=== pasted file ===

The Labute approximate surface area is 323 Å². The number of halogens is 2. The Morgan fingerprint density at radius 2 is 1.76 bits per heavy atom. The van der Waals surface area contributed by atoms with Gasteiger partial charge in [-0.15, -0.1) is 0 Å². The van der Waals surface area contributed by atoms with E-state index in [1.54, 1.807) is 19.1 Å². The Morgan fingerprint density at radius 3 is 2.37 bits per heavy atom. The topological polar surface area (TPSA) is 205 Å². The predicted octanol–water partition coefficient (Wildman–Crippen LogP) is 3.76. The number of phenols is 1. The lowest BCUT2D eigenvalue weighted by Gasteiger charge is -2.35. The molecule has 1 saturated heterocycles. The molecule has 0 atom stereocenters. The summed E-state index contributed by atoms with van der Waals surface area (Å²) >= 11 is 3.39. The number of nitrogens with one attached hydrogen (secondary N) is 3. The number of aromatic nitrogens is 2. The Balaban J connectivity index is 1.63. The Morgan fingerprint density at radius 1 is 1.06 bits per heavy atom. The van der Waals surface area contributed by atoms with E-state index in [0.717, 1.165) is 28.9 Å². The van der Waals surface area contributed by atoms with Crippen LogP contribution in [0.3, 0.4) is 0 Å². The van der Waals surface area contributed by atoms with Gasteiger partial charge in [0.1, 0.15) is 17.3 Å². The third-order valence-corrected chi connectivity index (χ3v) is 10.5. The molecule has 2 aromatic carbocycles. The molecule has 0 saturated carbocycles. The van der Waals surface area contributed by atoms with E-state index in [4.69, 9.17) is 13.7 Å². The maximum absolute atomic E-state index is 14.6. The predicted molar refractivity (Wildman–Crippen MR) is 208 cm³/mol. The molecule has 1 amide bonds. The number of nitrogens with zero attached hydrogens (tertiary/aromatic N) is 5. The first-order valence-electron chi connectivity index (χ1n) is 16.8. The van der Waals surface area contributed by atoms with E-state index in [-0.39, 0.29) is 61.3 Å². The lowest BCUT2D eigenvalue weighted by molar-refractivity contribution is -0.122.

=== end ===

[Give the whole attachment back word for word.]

The Labute approximate surface area is 323 Å². The number of halogens is 2. The Morgan fingerprint density at radius 2 is 1.76 bits per heavy atom. The van der Waals surface area contributed by atoms with Gasteiger partial charge in [-0.15, -0.1) is 0 Å². The van der Waals surface area contributed by atoms with E-state index in [1.54, 1.807) is 19.1 Å². The Morgan fingerprint density at radius 3 is 2.37 bits per heavy atom. The topological polar surface area (TPSA) is 205 Å². The predicted octanol–water partition coefficient (Wildman–Crippen LogP) is 3.76. The number of phenols is 1. The lowest BCUT2D eigenvalue weighted by Gasteiger charge is -2.35. The molecule has 1 saturated heterocycles. The molecule has 0 atom stereocenters. The summed E-state index contributed by atoms with van der Waals surface area (Å²) >= 11 is 3.39. The number of nitrogens with one attached hydrogen (secondary N) is 3. The number of aromatic nitrogens is 2. The Balaban J connectivity index is 1.63. The Morgan fingerprint density at radius 1 is 1.06 bits per heavy atom. The van der Waals surface area contributed by atoms with E-state index in [0.717, 1.165) is 28.9 Å². The van der Waals surface area contributed by atoms with Crippen LogP contribution in [0.3, 0.4) is 0 Å². The van der Waals surface area contributed by atoms with Gasteiger partial charge in [0.1, 0.15) is 17.3 Å². The third-order valence-corrected chi connectivity index (χ3v) is 10.5. The molecule has 2 aromatic carbocycles. The molecule has 0 saturated carbocycles. The van der Waals surface area contributed by atoms with E-state index in [4.69, 9.17) is 13.7 Å². The maximum absolute atomic E-state index is 14.6. The predicted molar refractivity (Wildman–Crippen MR) is 208 cm³/mol. The molecule has 1 amide bonds. The number of nitrogens with zero attached hydrogens (tertiary/aromatic N) is 5. The first-order valence-electron chi connectivity index (χ1n) is 16.8. The van der Waals surface area contributed by atoms with E-state index in [-0.39, 0.29) is 61.3 Å². The lowest BCUT2D eigenvalue weighted by molar-refractivity contribution is -0.122.